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ADHD diagnosis less likely for minority kids, study claims

Minority children are less likely than white children to be diagnosed with attention deficit hyperactivity disorder (ADHD), a new study in Pediatrics revealed.

The study, which was published online on June 24, also showed that medication use to treat the neurobehavioral disorder was also lower for all minority kids.

"What that suggests in our study is that there are children who are likely deserving of a diagnosis, but who aren't receiving a diagnosis, which raises the question of a lack of treatment," study author Paul Morgan, director of the educational risk initiative at Pennsylvania State University in University Park, Pa., told HealthDay.

Children with ADHD typically have problems focusing, controlling their behavior, being overactive or a combination of those symptoms. It typically is diagnosed in childhood, but can persist through adulthood. A May report by the Centers for Disease Control and Prevention estimated that about 7 percent of U.S. children between the ages of 3 and 17 have ADHD, making it the most prevalent mental health disorder among children.

Symptoms include having a hard time paying attention, daydreaming a lot, not listening, being easily distracted, forgetting things, an inability to sit still, talking too much, not being able to stay quiet at appropriate times, impulsively acting out or interrupting others.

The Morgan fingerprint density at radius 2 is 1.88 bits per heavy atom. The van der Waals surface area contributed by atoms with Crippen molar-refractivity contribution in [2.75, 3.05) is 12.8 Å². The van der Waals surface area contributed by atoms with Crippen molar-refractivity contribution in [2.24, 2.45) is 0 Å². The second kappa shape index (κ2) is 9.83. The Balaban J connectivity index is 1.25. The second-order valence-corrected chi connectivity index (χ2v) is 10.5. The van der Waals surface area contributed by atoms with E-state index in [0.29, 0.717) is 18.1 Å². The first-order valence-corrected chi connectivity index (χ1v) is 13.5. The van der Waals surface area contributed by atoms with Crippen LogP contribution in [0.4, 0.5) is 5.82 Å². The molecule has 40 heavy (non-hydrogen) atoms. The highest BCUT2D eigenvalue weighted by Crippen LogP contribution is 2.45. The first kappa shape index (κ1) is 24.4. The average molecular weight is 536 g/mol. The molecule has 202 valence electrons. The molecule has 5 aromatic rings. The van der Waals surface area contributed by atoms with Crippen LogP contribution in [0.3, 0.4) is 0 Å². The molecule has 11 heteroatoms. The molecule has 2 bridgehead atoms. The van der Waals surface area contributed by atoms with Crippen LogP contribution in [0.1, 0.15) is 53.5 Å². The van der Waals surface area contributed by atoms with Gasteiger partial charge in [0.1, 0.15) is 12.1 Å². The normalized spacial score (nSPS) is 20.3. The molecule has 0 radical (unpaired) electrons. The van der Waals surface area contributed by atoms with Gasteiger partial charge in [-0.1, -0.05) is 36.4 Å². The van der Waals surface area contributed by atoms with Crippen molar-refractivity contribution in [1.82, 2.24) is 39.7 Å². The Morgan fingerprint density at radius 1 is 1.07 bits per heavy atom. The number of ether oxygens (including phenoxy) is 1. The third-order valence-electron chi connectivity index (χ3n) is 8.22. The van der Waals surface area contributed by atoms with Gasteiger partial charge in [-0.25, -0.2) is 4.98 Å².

For the study, the researchers looked at 17,100 children who were enrolled in the Early Childhood Longitudinal Study, Kindergarten Class of 1998 to 1999.

The diagnosis rate differences among races begin in kindergarten and continued through eighth grade at least. In addition to finding out that minorities were less likely to get an ADHD diagnosis, the rates were 50 and 69 percent lower for Hispanic and black children respectively than white children. The diagnosis rate was also 46 percent lower for children of all other minority ethnicities besides Hispanic and black when compared to white children.

"The idea that ethnic majority parents seek biopsychosocial services more frequently than ethnic minority parents is consistent with findings from prior studies," John Carlson, professor of school psychology at Michigan State University, told USA Today. He was not involved in the study.

Medication use was 47 percent lower for Hispanic kids than white children. It was also 65 percent lower for black kids and 51 percent lower for other ethnicities compared to white kids.

Boys were twice as likely to be diagnosed than girls regardless of ethnicity. Being involved in fighting, bullying and other similar behavioral problems increased the odds of a diagnosis.

"It does seem to be clear that there are some cultural differences at work, and also probably some differences in access to health care and access to health care information," Dr. Tanya Froehlich, a pediatrician at Cincinnati Children's Hospital in Ohio, told HealthDay.

The authors were concerned that children who do not get a diagnosis may not get interventions and other treatment that may aid them in controlling their behavior and increasing their learning potential. They recommended that there needs to be increased awareness and questioning by health care providers, school psychologists and teachers to ensure that minority children receive the same attention and access to treatments and special education programs.

"We know that people with ADHD have higher rates of failing a grade in school, lower academic achievement, lower achievement in their jobs, higher rates of incarceration, higher rates of substance abuse, more problems with relationships, and higher rates of depression and anxiety," Froehlich, who was not involved in the study, said. "It is extensive."

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